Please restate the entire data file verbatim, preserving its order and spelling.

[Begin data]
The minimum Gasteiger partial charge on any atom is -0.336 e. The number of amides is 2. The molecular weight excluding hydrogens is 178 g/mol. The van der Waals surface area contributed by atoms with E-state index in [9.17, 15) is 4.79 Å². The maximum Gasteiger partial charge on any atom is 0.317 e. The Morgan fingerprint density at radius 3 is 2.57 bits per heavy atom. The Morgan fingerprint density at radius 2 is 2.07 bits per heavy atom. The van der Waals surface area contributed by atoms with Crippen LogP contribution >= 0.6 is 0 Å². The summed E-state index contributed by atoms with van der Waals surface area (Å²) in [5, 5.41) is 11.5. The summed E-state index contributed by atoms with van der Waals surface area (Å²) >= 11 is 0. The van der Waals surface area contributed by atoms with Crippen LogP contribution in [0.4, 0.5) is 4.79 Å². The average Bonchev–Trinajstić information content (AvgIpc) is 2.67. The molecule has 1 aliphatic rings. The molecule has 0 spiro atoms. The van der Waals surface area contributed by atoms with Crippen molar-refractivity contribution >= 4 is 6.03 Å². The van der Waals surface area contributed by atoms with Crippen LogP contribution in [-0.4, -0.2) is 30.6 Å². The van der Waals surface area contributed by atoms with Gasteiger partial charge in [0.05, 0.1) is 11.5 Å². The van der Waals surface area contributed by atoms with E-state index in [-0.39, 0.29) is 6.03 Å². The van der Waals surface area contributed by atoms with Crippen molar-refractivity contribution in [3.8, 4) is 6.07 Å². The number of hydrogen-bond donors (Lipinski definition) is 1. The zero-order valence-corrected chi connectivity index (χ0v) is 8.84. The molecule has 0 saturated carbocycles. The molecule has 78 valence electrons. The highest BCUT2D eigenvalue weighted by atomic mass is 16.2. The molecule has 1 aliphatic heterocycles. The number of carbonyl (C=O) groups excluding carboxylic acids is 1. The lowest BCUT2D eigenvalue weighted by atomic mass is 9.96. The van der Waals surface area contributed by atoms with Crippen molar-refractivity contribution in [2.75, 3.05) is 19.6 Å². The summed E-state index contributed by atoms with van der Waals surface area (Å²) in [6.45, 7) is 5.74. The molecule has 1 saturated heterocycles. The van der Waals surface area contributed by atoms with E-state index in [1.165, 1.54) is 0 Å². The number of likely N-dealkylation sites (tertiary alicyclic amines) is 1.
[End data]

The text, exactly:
The minimum Gasteiger partial charge on any atom is -0.336 e. The number of amides is 2. The molecular weight excluding hydrogens is 178 g/mol. The van der Waals surface area contributed by atoms with E-state index in [9.17, 15) is 4.79 Å². The maximum Gasteiger partial charge on any atom is 0.317 e. The Morgan fingerprint density at radius 3 is 2.57 bits per heavy atom. The Morgan fingerprint density at radius 2 is 2.07 bits per heavy atom. The van der Waals surface area contributed by atoms with Crippen LogP contribution >= 0.6 is 0 Å². The summed E-state index contributed by atoms with van der Waals surface area (Å²) in [5, 5.41) is 11.5. The summed E-state index contributed by atoms with van der Waals surface area (Å²) >= 11 is 0. The van der Waals surface area contributed by atoms with Crippen LogP contribution in [0.4, 0.5) is 4.79 Å². The average Bonchev–Trinajstić information content (AvgIpc) is 2.67. The molecule has 1 aliphatic rings. The molecule has 0 spiro atoms. The van der Waals surface area contributed by atoms with Crippen molar-refractivity contribution >= 4 is 6.03 Å². The van der Waals surface area contributed by atoms with Crippen LogP contribution in [-0.4, -0.2) is 30.6 Å². The van der Waals surface area contributed by atoms with Gasteiger partial charge in [0.05, 0.1) is 11.5 Å². The van der Waals surface area contributed by atoms with E-state index in [-0.39, 0.29) is 6.03 Å². The van der Waals surface area contributed by atoms with Crippen molar-refractivity contribution in [3.8, 4) is 6.07 Å². The number of hydrogen-bond donors (Lipinski definition) is 1. The zero-order valence-corrected chi connectivity index (χ0v) is 8.84. The molecule has 0 saturated carbocycles. The molecule has 78 valence electrons. The highest BCUT2D eigenvalue weighted by atomic mass is 16.2. The molecule has 1 aliphatic heterocycles. The number of carbonyl (C=O) groups excluding carboxylic acids is 1. The lowest BCUT2D eigenvalue weighted by atomic mass is 9.96. The van der Waals surface area contributed by atoms with Crippen molar-refractivity contribution in [2.75, 3.05) is 19.6 Å². The summed E-state index contributed by atoms with van der Waals surface area (Å²) in [6.45, 7) is 5.74. The molecule has 1 saturated heterocycles. The van der Waals surface area contributed by atoms with E-state index in [1.165, 1.54) is 0 Å². The number of likely N-dealkylation sites (tertiary alicyclic amines) is 1.